Sunday, June 26, 2016

Cat tale

One thing I swore that I would never do was cut my cat's fur — especially into a poodle cut.

But Halo turned out to be something different.

Halo, you see, is a Ragdoll, and Ragdolls are, by nature, docile, blue-eyed, long-haired cats.

The devil cat, with fire in her eyes, pre-grooming...
We had a Ragdoll once before, Do-Little, who was as sweet as they come. When you picked her up, she'd go limp in your arms (like a ragdoll, hence the name of the breed). She'd brush against your legs as you walked by, and purr contentedly when you stroked her fur.

After Do-Little passed away, we thought we'd get another Ragdoll. And in anticipation of similar Do-Little attributes, we named her Halo.


Turns out, Halo has yet to read the Ragdoll manual. Now a year old, she still nips at your ankles, swipes bare-clawed at your hands and wriggles out of your arms if you try to hold her  for more than 15 seconds.

We've considered renaming her Pitchfork.

One of the things Halo/Pitchfork won't let you do is groom her. If you approach her with a comb, she takes a defensive karate stance and dares you to even think about combing her.

So we don't.

Consequently, her incredibly fine silk-like fur gets easily matted, especially on her belly and haunches. We tried to comb them out — even cut them off with scissors — only to have Halo disagree.

So we decided to have her professionally groomed to have the mats removed.

We took her to the vet where I dropped her off, but within the hour we got a phone call telling us to get our cat because she was hissing and scratching and generally making a nuisance of herself. The only solution was to try again, but they'd have to sedate her first.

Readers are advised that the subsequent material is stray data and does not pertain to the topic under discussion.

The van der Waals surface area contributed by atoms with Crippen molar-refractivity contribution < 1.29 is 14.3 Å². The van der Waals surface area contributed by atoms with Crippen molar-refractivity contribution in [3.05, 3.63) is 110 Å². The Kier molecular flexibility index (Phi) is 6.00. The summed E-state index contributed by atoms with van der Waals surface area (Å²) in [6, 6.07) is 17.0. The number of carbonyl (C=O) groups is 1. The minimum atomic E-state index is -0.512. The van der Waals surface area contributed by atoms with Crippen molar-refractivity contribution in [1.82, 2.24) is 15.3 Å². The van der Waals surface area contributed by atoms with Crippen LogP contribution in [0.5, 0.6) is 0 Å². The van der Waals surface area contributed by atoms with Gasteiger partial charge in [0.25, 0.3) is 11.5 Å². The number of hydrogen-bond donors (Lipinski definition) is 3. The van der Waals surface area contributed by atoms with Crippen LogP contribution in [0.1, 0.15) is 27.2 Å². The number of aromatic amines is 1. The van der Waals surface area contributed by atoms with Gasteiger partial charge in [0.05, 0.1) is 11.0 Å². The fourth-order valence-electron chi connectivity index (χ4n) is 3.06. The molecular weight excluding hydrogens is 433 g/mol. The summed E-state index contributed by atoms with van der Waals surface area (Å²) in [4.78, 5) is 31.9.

So a week later, we tried again. I'm not a fan of sedating pets, but something had to be done. We suggested a lion cut for Halo and wondered how that would work out.

Halo shows off her new lion cut, which we think she likes. We think.
 A few hours later, the vet called and said Halo had done fine. My wife picked her up after work, and when I got home from my job, I was eager to see the results.

And, you know, it wasn't half bad.

Halo was still a little groggy from the sedation. She had been given a buzz cut all along her torso, from tail to neck, but the mats were gone. Fur still remained on her legs below the knees (making her look like she was wearing boots) and her fluffy tail was untouched. I think her new lion cut somehow appeals to her feline DNA.

She looked, well, kinda cute.

And there seemed to be another benefit from all of this. I'm not going to say that she'd gone through a personality change — you still can't hold her for more than 15 seconds — but she does seem to be a little more personable. She gets underfoot and loyally follows us everywhere through the house. She purrs when you stroke her. As the heat of summer descends upon us, I think she somehow appreciates her new look.

We figure it'll take about three months for her fur to grow back — just in time for winter. In the meantime, we plan to comb her buzz cut daily, just to get her used to the idea. So far, she hasn't resisted.

We'll see.

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